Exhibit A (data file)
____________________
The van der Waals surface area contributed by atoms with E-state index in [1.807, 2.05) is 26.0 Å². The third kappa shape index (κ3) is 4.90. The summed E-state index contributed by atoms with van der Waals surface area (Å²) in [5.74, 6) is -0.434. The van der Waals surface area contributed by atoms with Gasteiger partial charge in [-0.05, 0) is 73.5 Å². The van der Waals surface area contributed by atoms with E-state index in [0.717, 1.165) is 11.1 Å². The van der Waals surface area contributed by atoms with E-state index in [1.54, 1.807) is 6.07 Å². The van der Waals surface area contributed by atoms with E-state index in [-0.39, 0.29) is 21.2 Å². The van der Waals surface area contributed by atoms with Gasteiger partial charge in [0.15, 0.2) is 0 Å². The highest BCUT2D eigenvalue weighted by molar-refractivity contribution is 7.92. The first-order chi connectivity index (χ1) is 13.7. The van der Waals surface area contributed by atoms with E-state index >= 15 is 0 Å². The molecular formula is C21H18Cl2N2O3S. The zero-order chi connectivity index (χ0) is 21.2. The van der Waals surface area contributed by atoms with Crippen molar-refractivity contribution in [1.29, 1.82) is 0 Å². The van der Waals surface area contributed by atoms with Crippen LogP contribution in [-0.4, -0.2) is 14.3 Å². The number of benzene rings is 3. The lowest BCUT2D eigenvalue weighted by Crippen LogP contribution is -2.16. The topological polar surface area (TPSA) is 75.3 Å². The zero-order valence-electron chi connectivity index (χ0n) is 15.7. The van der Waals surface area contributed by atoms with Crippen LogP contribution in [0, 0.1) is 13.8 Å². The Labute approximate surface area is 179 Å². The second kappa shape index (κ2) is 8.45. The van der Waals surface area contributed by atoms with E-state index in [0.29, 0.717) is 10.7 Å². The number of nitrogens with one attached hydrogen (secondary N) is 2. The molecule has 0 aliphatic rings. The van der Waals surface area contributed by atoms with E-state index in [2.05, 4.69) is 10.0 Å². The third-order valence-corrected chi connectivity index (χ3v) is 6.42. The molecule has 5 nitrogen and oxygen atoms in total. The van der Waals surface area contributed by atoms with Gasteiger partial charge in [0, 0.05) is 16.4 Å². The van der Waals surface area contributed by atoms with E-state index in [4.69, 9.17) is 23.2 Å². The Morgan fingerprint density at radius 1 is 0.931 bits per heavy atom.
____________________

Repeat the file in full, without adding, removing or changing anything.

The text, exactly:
The van der Waals surface area contributed by atoms with E-state index in [1.807, 2.05) is 26.0 Å². The third kappa shape index (κ3) is 4.90. The summed E-state index contributed by atoms with van der Waals surface area (Å²) in [5.74, 6) is -0.434. The van der Waals surface area contributed by atoms with Gasteiger partial charge in [-0.05, 0) is 73.5 Å². The van der Waals surface area contributed by atoms with E-state index in [0.717, 1.165) is 11.1 Å². The van der Waals surface area contributed by atoms with E-state index in [1.54, 1.807) is 6.07 Å². The van der Waals surface area contributed by atoms with E-state index in [-0.39, 0.29) is 21.2 Å². The van der Waals surface area contributed by atoms with Gasteiger partial charge in [0.15, 0.2) is 0 Å². The highest BCUT2D eigenvalue weighted by molar-refractivity contribution is 7.92. The first-order chi connectivity index (χ1) is 13.7. The van der Waals surface area contributed by atoms with E-state index >= 15 is 0 Å². The molecular formula is C21H18Cl2N2O3S. The zero-order chi connectivity index (χ0) is 21.2. The van der Waals surface area contributed by atoms with Crippen molar-refractivity contribution in [1.29, 1.82) is 0 Å². The van der Waals surface area contributed by atoms with Crippen LogP contribution in [-0.4, -0.2) is 14.3 Å². The number of benzene rings is 3. The lowest BCUT2D eigenvalue weighted by Crippen LogP contribution is -2.16. The topological polar surface area (TPSA) is 75.3 Å². The zero-order valence-electron chi connectivity index (χ0n) is 15.7. The van der Waals surface area contributed by atoms with Crippen LogP contribution in [0, 0.1) is 13.8 Å². The Labute approximate surface area is 179 Å². The second kappa shape index (κ2) is 8.45. The van der Waals surface area contributed by atoms with E-state index in [0.29, 0.717) is 10.7 Å². The number of nitrogens with one attached hydrogen (secondary N) is 2. The molecule has 0 aliphatic rings. The van der Waals surface area contributed by atoms with E-state index in [2.05, 4.69) is 10.0 Å². The third-order valence-corrected chi connectivity index (χ3v) is 6.42. The molecule has 5 nitrogen and oxygen atoms in total. The van der Waals surface area contributed by atoms with Gasteiger partial charge in [0, 0.05) is 16.4 Å². The van der Waals surface area contributed by atoms with E-state index in [4.69, 9.17) is 23.2 Å². The Morgan fingerprint density at radius 1 is 0.931 bits per heavy atom.